Skip to main content

How to Break Into a Windows PC (and Prevent It from Happening to You)

If you're trying to break into a Windows computer—whether you've forgotten your password or are hatching a more sinister plan—you have quite a few options. Here's how to do it, and how to keep your own computer protected.
There are a few methods to breaking into a computer, each with their own strengths and weaknesses. Here, we'll go through three of the best and most common methods, and nail down their shortcomings so you know which one to use—and how to exploit their weaknesses to keep your own computer secure.P

The Lazy Method: Get at the Files with a Linux Live CD

How to Break Into a Windows PC (and Prevent It from Happening to You)If you don't need access to the OS itself, just a few files, you don't need to go through much trouble at all. You can grab any Linux live CD and just drag-and drop files onto a USB hard drive, as you would in any other OS.P
How It Works: Just download the live .iso file for any Linux distribution (like the ever-popular Ubuntu) and burn it to CD. Stick it in the computer you want to access and boot up from that CD. Pick "Try Ubuntu" when it comes up with the first menu, and it should take you right into a desktop environment. From here, you can access most of the hard drive just by going to the Places menu in the menu bar and choosing the Windows drive. It should see any NTFS drives just fine.P
Note that depending on the permissions of some files, you might need root access. If you're having trouble viewing or copying some files, open up a terminal window (by going to Applications > Accessories > Terminal) and type in sudo nautilus, leaving the password blank when prompted. You should now have access to everything.P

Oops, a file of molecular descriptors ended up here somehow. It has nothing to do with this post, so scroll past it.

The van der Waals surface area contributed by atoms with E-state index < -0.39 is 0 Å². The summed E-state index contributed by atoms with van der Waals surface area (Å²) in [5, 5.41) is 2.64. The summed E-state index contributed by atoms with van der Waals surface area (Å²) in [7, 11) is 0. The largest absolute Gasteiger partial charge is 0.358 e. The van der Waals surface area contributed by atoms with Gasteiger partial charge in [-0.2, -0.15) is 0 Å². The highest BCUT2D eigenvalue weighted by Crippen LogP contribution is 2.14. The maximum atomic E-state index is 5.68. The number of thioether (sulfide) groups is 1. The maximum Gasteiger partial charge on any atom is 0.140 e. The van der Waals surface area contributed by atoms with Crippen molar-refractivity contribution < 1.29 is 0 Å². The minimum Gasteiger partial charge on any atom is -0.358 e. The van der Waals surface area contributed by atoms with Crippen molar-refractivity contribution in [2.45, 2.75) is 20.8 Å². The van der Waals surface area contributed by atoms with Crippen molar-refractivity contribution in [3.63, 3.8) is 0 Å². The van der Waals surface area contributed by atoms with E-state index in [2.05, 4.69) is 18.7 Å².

How to Beat It: This method can give you access to the file system, but its main weakness is that the malicious user still can't access any encrypted files, even when usingsudo. So, if the owner of the computer (or you) has encrypted their files (or encrypted the entire OS), you won't get very far.P

Break Into Windows, Method One: Clear the Password with the Trinity Rescue KitP

How to Break Into a Windows PC (and Prevent It from Happening to You)If you need access to the operating system itself, the Linux-based Trinity Rescue CD is a good option for breaking in. You'll need to do a bit of command line work, but as long as you follow the instructions closely you should be fine.P
How It Works: Just download the ISO file from the Trinity Rescue web site and burn it to disc. Boot from the disc and wait for everything to load. When you get to the main menu, choose the "Windows Password Resetting" option, and go to "Interactive Winpass."P
Next, just follow the onscreen instructions. Choose the partition you want to edit, select "Edit User Data and Passwords," type in the name of the user you want to edit, and choose option 1: "Clear (Blank) User Password" (option 2 did not work for me). When you're done, you can type an exclamation point (!) to quit that menu, then press q to quit the Winpass menu. Restart your computer and you should be able to enter Windows password-free.P